Navigation and Communication capabilities include redundant SATNAV systems and complete marine radio equipment operating on LF, HF, VHF and UHF bands. Two Furuno 1510 radar sets are computerized in a state-of-the-art central command and control system. Telephone communication is provided via INMARSAT. A secure military communication link is also available for Navy use.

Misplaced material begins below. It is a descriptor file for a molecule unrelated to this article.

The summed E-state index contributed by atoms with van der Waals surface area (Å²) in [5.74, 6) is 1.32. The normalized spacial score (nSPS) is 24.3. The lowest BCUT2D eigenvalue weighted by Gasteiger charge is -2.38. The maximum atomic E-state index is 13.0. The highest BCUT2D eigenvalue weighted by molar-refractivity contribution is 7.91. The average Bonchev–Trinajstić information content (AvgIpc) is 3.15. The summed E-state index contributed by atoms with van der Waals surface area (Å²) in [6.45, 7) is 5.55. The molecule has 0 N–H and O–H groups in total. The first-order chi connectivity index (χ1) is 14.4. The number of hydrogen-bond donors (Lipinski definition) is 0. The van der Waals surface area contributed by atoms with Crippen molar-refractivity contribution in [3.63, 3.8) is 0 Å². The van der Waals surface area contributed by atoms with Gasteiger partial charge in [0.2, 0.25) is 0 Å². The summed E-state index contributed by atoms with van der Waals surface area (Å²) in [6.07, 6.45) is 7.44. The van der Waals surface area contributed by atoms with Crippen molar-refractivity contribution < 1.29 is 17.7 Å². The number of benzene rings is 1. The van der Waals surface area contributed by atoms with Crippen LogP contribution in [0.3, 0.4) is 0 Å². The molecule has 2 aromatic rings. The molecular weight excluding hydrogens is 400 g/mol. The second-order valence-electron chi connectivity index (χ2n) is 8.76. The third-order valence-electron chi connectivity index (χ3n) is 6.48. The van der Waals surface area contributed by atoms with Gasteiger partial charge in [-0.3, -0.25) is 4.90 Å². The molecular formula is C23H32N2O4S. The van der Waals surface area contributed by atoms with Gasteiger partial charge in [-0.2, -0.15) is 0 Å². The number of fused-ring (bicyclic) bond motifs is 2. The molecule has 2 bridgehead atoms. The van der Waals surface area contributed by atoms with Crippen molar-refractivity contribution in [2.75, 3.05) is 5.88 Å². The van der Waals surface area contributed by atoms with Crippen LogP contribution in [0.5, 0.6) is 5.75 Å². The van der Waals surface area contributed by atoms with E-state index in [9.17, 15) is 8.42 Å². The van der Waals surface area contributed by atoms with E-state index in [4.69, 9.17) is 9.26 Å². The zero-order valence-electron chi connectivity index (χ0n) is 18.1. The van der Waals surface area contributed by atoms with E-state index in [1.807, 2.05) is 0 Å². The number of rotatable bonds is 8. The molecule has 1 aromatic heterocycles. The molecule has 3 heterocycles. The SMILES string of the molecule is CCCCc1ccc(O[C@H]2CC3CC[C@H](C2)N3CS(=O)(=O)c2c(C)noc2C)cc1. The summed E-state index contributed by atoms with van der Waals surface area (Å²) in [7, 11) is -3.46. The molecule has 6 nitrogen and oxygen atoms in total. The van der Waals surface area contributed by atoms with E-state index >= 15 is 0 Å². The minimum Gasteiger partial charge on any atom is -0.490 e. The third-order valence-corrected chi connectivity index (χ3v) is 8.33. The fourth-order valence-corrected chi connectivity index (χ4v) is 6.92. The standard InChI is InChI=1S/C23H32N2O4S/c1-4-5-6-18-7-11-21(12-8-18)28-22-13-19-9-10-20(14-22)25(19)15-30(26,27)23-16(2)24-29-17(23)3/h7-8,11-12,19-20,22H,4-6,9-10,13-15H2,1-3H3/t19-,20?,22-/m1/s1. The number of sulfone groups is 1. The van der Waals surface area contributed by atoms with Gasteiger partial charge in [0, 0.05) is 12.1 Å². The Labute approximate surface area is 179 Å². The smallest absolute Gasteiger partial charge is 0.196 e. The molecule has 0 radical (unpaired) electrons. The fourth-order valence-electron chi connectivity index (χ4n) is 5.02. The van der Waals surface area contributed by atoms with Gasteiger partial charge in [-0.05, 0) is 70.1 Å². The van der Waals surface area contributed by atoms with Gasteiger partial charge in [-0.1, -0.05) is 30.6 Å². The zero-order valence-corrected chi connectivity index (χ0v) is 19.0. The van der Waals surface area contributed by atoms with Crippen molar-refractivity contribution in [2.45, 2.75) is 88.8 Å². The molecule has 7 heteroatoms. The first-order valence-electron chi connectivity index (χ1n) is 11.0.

On October 31, 1999, EgyptAir Flight 990 from New York to Cairo crashed in the Atlantic Ocean about 60 miles south of Nantucket Island, Massachusetts. All 217 passengers and crewmen were killed in the crash. EgyptAir's pilots reported no trouble before or during the airplane's plunge into the ocean. Edison Chouest Offshore's CAROLYN CHOUEST was called to the crash site, where it deployed its highly maneuverable Magnum robot to help in the recovery of the downed plane's black box. The Magnum was better suited for rougher seas than the Deep Drone, the robot submarine controlled from the Navy's salvage ship USS GRAPPLE. The Carolyn Chouest can float in a fixed spot without dropping anchor. The Carolyn Chouest is equipped with thrusters that are controlled in association with the Global Positioning System and that allow the ship to maintain its station in rough seas. Unfortunately, a fiber optic cable on the CAROLYN's Magnum was damaged by undersea wreckage, and so the Navy's Deep Drone rather than the CAROLYN's Magnun - recovered the flight data recorder.